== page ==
We are grateful to have had this experience and take with us the understanding how much the setting of the learning group influences the results. We had a great time.
2 – Masculinity, femininity, and In-Between
Effi Ziv and Chana Freund-Shertock
3 – Dissociation: Relational Challenges
Offer Maurer and Maya Mukamel
The aims of our workshop were to introduce the concept of dissociation, to discuss its evolvement in psychoanalytic thought, to introduce relational perspectives on dissociation and to demonstrate their implications in therapeutic practice. Our group enjoyed a wide variety of professional experience and discipline, ranging from students to senior practitioners who are experts in the field of trauma.
We began with a short exercise of attending to bodily experience, in order to demonstrate a kind of a psychophysical reverie that we find useful in the treatment of dissociation. After a short sharing, we linked the exercise to Bromberg and Chefetz’s discussion on physiologic countertransference as it takes place in the therapeutic encounter. We also emphasized the role of attending to bodily experience as a possible access to what Stern calls “unformulated experience,” and its role in dissociative processes, which are, to a large extent, non-verbal in nature. Participants were invited to bring examples of dissociative phenomena, both in daily life and in the clinic. The examples demonstrated the wide range of dissociative states and their “normal” to “abnormal” phenomenology.
In the second part of the first day, we introduced the history of the concept of dissociation in psychoanalytic thought, beginning with Janet and Freud’s diverging paradigms, to contemporary theoretical and practical contributions. We emphasized Bromberg and Chefetz’ “not-me” states, Davies and Frawleys’ transference-countertransference matrices, Stern’s enactments of dissociation and Guralnik’s elaboration on the cultural and social contexts of dissociation. We discussed how changes in the way we view the self (as multiple as opposed to unitary) and the therapeutic encounter (as a shared experiential field as opposed to the one-person’s psychology) also changed our understanding of dissociation and its treatment. We demonstrated relational contributions to the theory on dissociation and to clinical practice using short clinical vignettes.
On the second day our discussions revolved around issues of identifying dissociation, enactments of dissociation, somatic experiences as indicators of dissociation, attending to unformulated dissociated experience, the role of politics and gender in dissociative phenomena, and more.
A recurring pattern occurred in the group in which the difficulties described by the presenting therapists were identified by the group as being rooted within an enactment, a fact that at first was only partly or only intellectually recognized by the presenting therapists themselves. Gently the group had pointed the ways in which dissociative processes were operative and helped the therapists own what was previously deemed “not-me.” To our amazement, this process repeated itself three times. Upon our inquiry as to how it felt to have experienced this shift from having a side of them being regarded as “not-me” to having it become felt as “me,” the responses were also interestingly quite similar. They described the beginning as some sort of an uneasy sense of resistance to what was being offered to them by the group, followed by a phase of reconsideration (aided by the conceptual framework that was laid in the previous part of the workshop) to a final feeling of something like “‘a-ha’…so that’s what this is… it could actually be ME!” It is with great appreciation that we say that our group’s participants opened their hearts and brought a true sense of tenderness that created an atmosphere of safety, enabling all of us to get in touch with distinct ‘“not-me” aspects of our selfhood, and for this we are deeply thankful.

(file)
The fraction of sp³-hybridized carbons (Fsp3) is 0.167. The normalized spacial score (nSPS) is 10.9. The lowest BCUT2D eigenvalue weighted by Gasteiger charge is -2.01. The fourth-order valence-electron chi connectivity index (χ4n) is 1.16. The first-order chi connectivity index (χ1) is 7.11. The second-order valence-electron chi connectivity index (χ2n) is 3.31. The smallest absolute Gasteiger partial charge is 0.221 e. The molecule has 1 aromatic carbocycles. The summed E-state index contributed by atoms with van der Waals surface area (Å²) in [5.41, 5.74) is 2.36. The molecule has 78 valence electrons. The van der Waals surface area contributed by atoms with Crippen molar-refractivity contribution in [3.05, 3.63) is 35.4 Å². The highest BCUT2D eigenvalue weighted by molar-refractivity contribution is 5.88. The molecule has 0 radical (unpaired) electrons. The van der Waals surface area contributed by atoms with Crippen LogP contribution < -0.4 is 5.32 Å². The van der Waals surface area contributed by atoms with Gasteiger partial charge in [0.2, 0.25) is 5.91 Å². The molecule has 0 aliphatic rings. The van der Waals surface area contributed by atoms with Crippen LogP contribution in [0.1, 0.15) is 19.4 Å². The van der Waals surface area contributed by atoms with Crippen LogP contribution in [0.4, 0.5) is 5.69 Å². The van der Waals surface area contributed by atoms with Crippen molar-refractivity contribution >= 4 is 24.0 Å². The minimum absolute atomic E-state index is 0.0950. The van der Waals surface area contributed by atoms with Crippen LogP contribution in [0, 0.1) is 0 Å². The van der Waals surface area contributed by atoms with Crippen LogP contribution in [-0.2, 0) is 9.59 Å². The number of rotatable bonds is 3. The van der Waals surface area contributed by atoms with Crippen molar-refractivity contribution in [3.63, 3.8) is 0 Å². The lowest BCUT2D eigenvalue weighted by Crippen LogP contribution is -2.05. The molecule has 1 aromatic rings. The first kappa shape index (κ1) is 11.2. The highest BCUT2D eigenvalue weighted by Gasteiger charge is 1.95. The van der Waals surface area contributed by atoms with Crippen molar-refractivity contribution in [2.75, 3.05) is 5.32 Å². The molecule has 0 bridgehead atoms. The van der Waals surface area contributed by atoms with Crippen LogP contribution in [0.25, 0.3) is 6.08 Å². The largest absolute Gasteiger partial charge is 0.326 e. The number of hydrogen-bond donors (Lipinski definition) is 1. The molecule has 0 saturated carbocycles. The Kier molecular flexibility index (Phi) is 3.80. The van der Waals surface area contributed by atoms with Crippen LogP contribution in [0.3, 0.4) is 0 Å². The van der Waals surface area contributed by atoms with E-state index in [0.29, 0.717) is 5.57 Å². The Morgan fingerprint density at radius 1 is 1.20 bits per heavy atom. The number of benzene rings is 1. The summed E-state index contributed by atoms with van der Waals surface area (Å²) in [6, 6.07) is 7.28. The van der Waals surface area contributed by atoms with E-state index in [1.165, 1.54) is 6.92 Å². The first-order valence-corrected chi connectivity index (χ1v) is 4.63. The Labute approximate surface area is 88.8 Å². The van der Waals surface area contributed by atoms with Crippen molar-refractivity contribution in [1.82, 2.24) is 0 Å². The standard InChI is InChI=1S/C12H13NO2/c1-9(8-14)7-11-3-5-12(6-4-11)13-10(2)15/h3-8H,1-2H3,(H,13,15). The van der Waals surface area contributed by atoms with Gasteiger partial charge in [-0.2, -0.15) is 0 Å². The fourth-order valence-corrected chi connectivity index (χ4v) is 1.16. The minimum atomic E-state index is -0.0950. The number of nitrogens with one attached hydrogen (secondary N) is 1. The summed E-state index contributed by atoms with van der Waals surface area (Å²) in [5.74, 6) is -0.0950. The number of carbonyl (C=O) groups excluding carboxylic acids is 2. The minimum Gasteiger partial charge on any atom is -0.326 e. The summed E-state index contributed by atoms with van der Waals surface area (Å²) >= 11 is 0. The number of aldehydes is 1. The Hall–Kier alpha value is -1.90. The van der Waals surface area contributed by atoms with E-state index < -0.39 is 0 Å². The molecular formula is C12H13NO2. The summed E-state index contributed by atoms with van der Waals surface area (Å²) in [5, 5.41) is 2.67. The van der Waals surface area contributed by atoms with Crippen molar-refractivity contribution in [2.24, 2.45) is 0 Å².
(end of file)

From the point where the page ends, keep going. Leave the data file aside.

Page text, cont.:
4 – Otherness and Reverie: Supervision in a Relational Approach
Chana Ullman and Avi Berman
5 – Dreams as the Royal Way to the Unknown
Sandra Halevi and Ilana Laor
Our workshop focused on the contribution of the Relational Approach to understanding of dreaming. We suggested that dreaming is an extremely valuable phenomenon for the understanding of psychic reality. Dreaming is not only the royal road to the unconscious as Freud put it, but also a unique way to the unknown: the “unformulated experience” [D.B. Stern], the experience of foreign states in oneself [Bromberg], the unthought known [Bollas] and more.
According to this view association and dissociation of emotional states are present within the intersubjective context, and the actual field for exploration of unaware content is the rich space of mutual interaction. It seems to us that focusing merely on intrapsychic associations, and interpreting the dream through the patient’s unconscious is not enough. The therapist and patient construct their own and their partner’s self states within the interaction. The therapist’s role is to extricate and formulate those self parts out of the mutual field in order to facilitate the patient’s growth.
Bromberg recommends bringing the dreamer into the room, and let the dream’s reality be actualized in the encounter. This encounter creates an authentic “here and now” experiential understanding of the dream rather than a theoretical understanding. [As saying our Sages: “as many commentators so too the number of interpretations”].
The workshop expanded these theoretical concepts with reference to works of Bromberg, Leowald, Blechner, Lipman and Bollas. We attempted to link the theoretical conceptualization to clinical process based on dreams brought by the participants.